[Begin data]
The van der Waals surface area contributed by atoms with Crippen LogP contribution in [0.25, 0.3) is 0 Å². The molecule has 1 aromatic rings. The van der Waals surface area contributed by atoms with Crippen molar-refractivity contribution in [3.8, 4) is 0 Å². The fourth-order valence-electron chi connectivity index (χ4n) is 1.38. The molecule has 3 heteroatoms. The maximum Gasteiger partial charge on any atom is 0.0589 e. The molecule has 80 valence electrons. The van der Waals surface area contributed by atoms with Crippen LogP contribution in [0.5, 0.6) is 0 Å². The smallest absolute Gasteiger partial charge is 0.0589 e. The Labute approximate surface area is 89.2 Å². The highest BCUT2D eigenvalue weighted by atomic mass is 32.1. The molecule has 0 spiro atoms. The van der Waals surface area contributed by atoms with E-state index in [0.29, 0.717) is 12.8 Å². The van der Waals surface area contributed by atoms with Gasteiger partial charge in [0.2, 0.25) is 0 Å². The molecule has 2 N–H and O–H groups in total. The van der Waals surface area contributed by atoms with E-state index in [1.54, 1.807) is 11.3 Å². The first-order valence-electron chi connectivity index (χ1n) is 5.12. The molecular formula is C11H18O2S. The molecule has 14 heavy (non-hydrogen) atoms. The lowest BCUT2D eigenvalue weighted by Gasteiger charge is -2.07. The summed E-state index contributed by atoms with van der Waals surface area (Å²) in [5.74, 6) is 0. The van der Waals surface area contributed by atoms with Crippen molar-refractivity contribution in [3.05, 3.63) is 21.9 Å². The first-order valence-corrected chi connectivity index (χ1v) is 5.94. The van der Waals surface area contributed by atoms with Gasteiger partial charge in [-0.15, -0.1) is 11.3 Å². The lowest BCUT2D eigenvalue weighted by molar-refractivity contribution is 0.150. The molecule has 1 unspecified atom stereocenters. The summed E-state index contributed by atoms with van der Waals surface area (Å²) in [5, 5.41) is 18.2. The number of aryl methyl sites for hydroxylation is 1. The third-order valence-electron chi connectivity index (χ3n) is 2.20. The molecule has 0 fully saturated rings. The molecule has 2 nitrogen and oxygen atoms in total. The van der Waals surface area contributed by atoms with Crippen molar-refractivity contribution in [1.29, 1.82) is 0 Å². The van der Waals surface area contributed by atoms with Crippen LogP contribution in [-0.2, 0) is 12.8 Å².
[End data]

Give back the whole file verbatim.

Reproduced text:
The van der Waals surface area contributed by atoms with Crippen LogP contribution in [0.25, 0.3) is 0 Å². The molecule has 1 aromatic rings. The van der Waals surface area contributed by atoms with Crippen molar-refractivity contribution in [3.8, 4) is 0 Å². The fourth-order valence-electron chi connectivity index (χ4n) is 1.38. The molecule has 3 heteroatoms. The maximum Gasteiger partial charge on any atom is 0.0589 e. The molecule has 80 valence electrons. The van der Waals surface area contributed by atoms with Crippen LogP contribution in [0.5, 0.6) is 0 Å². The smallest absolute Gasteiger partial charge is 0.0589 e. The Labute approximate surface area is 89.2 Å². The highest BCUT2D eigenvalue weighted by atomic mass is 32.1. The molecule has 0 spiro atoms. The van der Waals surface area contributed by atoms with E-state index in [0.29, 0.717) is 12.8 Å². The van der Waals surface area contributed by atoms with Gasteiger partial charge in [0.2, 0.25) is 0 Å². The molecule has 2 N–H and O–H groups in total. The van der Waals surface area contributed by atoms with E-state index in [1.54, 1.807) is 11.3 Å². The first-order valence-electron chi connectivity index (χ1n) is 5.12. The molecular formula is C11H18O2S. The molecule has 14 heavy (non-hydrogen) atoms. The lowest BCUT2D eigenvalue weighted by Gasteiger charge is -2.07. The summed E-state index contributed by atoms with van der Waals surface area (Å²) in [5.74, 6) is 0. The van der Waals surface area contributed by atoms with Crippen molar-refractivity contribution in [3.05, 3.63) is 21.9 Å². The first-order valence-corrected chi connectivity index (χ1v) is 5.94. The van der Waals surface area contributed by atoms with Gasteiger partial charge in [-0.15, -0.1) is 11.3 Å². The lowest BCUT2D eigenvalue weighted by molar-refractivity contribution is 0.150. The molecule has 1 unspecified atom stereocenters. The summed E-state index contributed by atoms with van der Waals surface area (Å²) in [5, 5.41) is 18.2. The number of aryl methyl sites for hydroxylation is 1. The third-order valence-electron chi connectivity index (χ3n) is 2.20. The molecule has 0 fully saturated rings. The molecule has 2 nitrogen and oxygen atoms in total. The van der Waals surface area contributed by atoms with Crippen molar-refractivity contribution in [1.29, 1.82) is 0 Å². The van der Waals surface area contributed by atoms with Crippen LogP contribution in [-0.2, 0) is 12.8 Å².